The original town centred on the old port, with its circular jetty. It was here that a meatworks was built and operated for years, preparing beef to be exported. For years, the little creek mouth near the jetty was the haunt of large saltie crocs – because the meatworks sent their waste products down the creek. A modern crocodile farm is not far from there.

A newer section of the town developed some distance from the old port area and it is here that most shops and housing are found. Also the quite pleasant caravan park where we had previously stayed.

Wyndham – the new town

Made our way down the big hill, turning off just before the town outskirts, to go to the Three Mile Valley. From the road’s end, here, we walked some of the way along the – dry – creek. It would be really pleasant when flowing.

Then to the old town area. which did not take long to drive around. Impulsively, M decided she wanted to do the croc farm tour and John said he’d go too. I decided to save the money – I had done so many croc farm tours in the past, in Darwin.

They enjoyed the informative tour, which of course featured some croc feeding. The farm contained its crocs mostly in pens, rather than in large, more natural lagoons, like in Darwin.

I sat in the little shop/cafe and waited for them.

There was a large cement crocodile by the entrance to the new town area.

As usual I had packed our lunches. We went to Warraiu Park to find some shade where we could sit and eat. There was a Dreamtime feature here – statues of an aboriginal family and some Dreamtime animals.

There were a number of present day aboriginals in the Park, too – not all of them sober. One lady, who told us her name was Julie, was quite insistent that we buy a carved boab nut that she had made. I actually thought it was very well done, with a lot of detail, featuring goannas and bustards – the latter a favourite bird of mine. So I bought it, for $25. I had no idea whether I was ripped off or not, but the main thing was that I really liked it.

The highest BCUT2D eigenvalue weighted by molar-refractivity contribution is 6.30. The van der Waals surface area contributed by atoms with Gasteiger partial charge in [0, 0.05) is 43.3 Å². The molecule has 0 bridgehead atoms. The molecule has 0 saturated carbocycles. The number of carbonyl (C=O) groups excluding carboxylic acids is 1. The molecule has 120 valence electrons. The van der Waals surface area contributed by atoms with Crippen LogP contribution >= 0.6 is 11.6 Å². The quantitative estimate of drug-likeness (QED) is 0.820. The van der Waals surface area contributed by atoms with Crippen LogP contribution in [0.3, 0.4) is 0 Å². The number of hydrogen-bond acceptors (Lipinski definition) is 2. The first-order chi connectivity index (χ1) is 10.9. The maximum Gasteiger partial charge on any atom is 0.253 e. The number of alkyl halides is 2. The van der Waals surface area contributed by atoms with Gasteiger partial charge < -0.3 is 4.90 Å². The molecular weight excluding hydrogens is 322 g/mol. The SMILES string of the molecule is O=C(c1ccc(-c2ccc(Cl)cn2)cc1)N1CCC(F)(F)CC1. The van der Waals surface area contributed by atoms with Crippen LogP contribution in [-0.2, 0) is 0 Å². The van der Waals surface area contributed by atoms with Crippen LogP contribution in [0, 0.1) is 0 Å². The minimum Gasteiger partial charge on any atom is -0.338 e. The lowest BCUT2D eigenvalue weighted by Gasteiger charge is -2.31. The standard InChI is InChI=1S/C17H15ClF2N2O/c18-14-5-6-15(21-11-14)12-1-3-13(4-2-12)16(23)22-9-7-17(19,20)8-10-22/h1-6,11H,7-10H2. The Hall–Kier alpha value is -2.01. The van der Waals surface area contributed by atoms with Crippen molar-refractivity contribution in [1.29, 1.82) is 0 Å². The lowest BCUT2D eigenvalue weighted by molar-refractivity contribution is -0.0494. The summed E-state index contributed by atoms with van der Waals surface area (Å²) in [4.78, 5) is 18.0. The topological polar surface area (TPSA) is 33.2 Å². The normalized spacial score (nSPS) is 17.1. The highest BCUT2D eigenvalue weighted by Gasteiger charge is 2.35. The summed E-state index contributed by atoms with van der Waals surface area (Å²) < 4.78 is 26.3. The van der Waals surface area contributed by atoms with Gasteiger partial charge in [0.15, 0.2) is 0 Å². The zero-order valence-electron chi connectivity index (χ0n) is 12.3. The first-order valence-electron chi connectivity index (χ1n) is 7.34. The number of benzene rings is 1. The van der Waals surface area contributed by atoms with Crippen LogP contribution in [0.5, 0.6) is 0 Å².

With a final stop to photograph the cement croc at the new town’s entrance – just because it was there – drove back the way we’d come, for a short distance, then took Parry Creek Road, briefly, before taking the track to the Telegraph Hill walk and Marlgu Billabong.

From Telegraph Hill

The shortish walking track at Telegraph Hill took us via the foundations of an old wireless station – not much to see, really, of that. But it was also a lookout point over the maze of floodplains characteristic of the area. Perhaps the main feature, though, was the boabs growing on the hill, some still with nuts on. It was a pity these were too high for us to reach – I wouldn’t have minded a nice fat, uncarved one.

Continued on to the track’s end at Marlgu Billabong, where there was a bird hide overlooking the lagoon. Watched the bird activity for a while.

Marlgu Billabong